It is hard to watch any of the NCAA games on television without hearing the commentary regarding the infamous "two-man" games.
Now I can offer a lot of good reasons why I have not been a huge proponent of 'picks' or 'screens' in the past. For our teams, they seemed more often than not to result in a moving pick call and rarely created a true scoring opportunity. And I came to realize that the primary reason we were never good at setting picks is that we rarely ever practiced them in scrimmages. But at least I had a good reason for not including them in the practice plans; they are tough to practice. Please stay with me here.
We like to have constant motion in practices with a clear focus of a fast pace for drills. And practicing picks just seemed to slow thing down, or we had many players just stranding around, both of which drive me crazy. Another reason had to do with priorities. If we were to take the 20 or 30 minutes a week needed to get proficient at picking on and off ball and instead focused on stick skills or shooting or manufacturing transition scenarios, which would be a better contributing factor to scoring more goals and winning more games? So I always chose the second option. But I was wrong. If it is good enough for Syracuse, Princeton, and Penn State, it is probably something I should re-consider.
Now I have come to realize there is a way to meet both objectives. Like many college coaches, we run a lot of 4v4 drills in practices, and we now have 14 or 15 variations. But with just a little creativity, we have integrated this increasingly popular offensive philosophy into our 4v4 as well as many other drills.
We can begin a 4v4 drill by insisting that two of the three players off ball need to pick off-ball. Or conversely, we may require that the drill to begin with at least two on-ball picks before we take a shot. The same concepts can be integrated into 6v6, although we rarely run this in practice or in our 10v10 work when not in transition. We found players loved the concepts, as they now had to really think in these drills to facilitate the picks.
In a basic discussion of setting picks, probably the most common mistake is in the angles of the pick. We want to focus on picking the body as opposed to picking air, and angles are better than squaring up. Next, the location of the picks has really changed if you watch a lot of top offensive schemes.
Traditional picks were always up top on some type of sweep from the midfielders or set directly behind the cage at X or in the crease area. These days we are seeing many more on-ball picks set at or slightly above goal line extended or 45 degrees and off ball on the wings or in the corners.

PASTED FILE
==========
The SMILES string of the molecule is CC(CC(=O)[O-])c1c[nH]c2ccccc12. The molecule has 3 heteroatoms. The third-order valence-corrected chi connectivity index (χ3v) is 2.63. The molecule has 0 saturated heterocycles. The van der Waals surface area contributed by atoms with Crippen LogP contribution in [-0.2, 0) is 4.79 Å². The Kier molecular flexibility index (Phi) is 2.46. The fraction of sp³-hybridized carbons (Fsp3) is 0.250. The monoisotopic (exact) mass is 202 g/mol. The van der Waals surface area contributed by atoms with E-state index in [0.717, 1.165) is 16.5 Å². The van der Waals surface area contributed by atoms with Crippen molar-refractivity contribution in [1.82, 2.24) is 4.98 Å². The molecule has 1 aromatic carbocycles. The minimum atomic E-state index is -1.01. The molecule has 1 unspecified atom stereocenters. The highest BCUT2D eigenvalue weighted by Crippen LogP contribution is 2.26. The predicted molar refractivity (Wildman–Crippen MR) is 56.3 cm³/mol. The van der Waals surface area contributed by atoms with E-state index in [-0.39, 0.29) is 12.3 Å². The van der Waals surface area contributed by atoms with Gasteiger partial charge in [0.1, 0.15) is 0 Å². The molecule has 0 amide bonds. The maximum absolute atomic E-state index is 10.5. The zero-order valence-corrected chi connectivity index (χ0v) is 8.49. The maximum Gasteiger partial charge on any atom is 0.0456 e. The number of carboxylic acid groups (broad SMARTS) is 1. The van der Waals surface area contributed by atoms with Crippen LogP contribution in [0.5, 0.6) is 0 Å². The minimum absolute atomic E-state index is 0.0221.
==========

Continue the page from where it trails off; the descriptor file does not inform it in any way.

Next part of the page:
Whatever your preference as a coach, incorporate these teaching fundamentals into other drills and set the low cones in the areas where you think picks will most benefit offensive motion in drills. Remember to start basic with two or three areas and philosophies and then gradually build your picking strategy.
Traditional Picks vs. New Generation Picks
Many of us grew up learning two basic types of on-ball picks, very similar to basketball. We have the traditional pick off of a stationary pick as well as the pick and roll. The pick and roll can be effective, but it really requires practice on five- to seven-yard passing unless your team is made of Canadian box players. So, if this is in your offensive game plan, then incorporate more five- to seven-yard passing drills into the stick work segment of practice and even add another cone to the 4v4 drill where we want the picking player to receive the pass. This also creates a visual learning aide for players.
As you watch the top teams play, you are now seeing a new type of pick, the pick and slip. If you integrate this into your regular practice drills you can give most high school and rec lacrosse teams real fits defensively.
In the pick and slip, we set the pick and then, as the offensive player carrying the ball approaches the pick (but before he arrives), we slip away for an eight- to ten-yard pass. This can be very effective both at X as well as up top at the restraining line. Even good defensive players are usually focused on one of two basic scenarios. Traditionally they communicate to either "switch" or "go through." In either case, they are accustomed to staying in that small area of space around the pick.
In many cases, since they are focused on these two options, the player who is setting the pick can slip away and be open for a great scoring opportunity. As you integrate the slip into your offense, keep the four other offensive players away from the action or overloaded on the far side of the box. This will add yardage and make any potential slide more difficult for the defenders.
But remember, you cannot coach this by standing around with today's players. Start small and then integrate schemes into your drills that emulate game situations. And communicate to players that this is an option when we are 'even' and not in a transition or mini-transition moment, where we want to maintain critical offensive spacing.
Encourage your players as they are taping and watching top NCAA games to keep an eye out and identify the two-man games they see on the field and bring their comments to practice. This technique will really help them gain their own equity in practicing two-man techniques.
Once you have these basics integrated into drills that you run in even scenarios, you can also take it up a notch. In a basic 4v4 drill on a different practice day, you may consider integrating big-little or little-big picks. In these cases, we want to get a shortie on an attackman, usually in the alley, or pick to get the LSM off an offensive shooting middie. The key is recognition by offensive players, and this will not happen using a traditional lecture but by repetition in fast-paced drills with players not standing around. Make them think, keep it changing every day, and make it competitive and make it fun.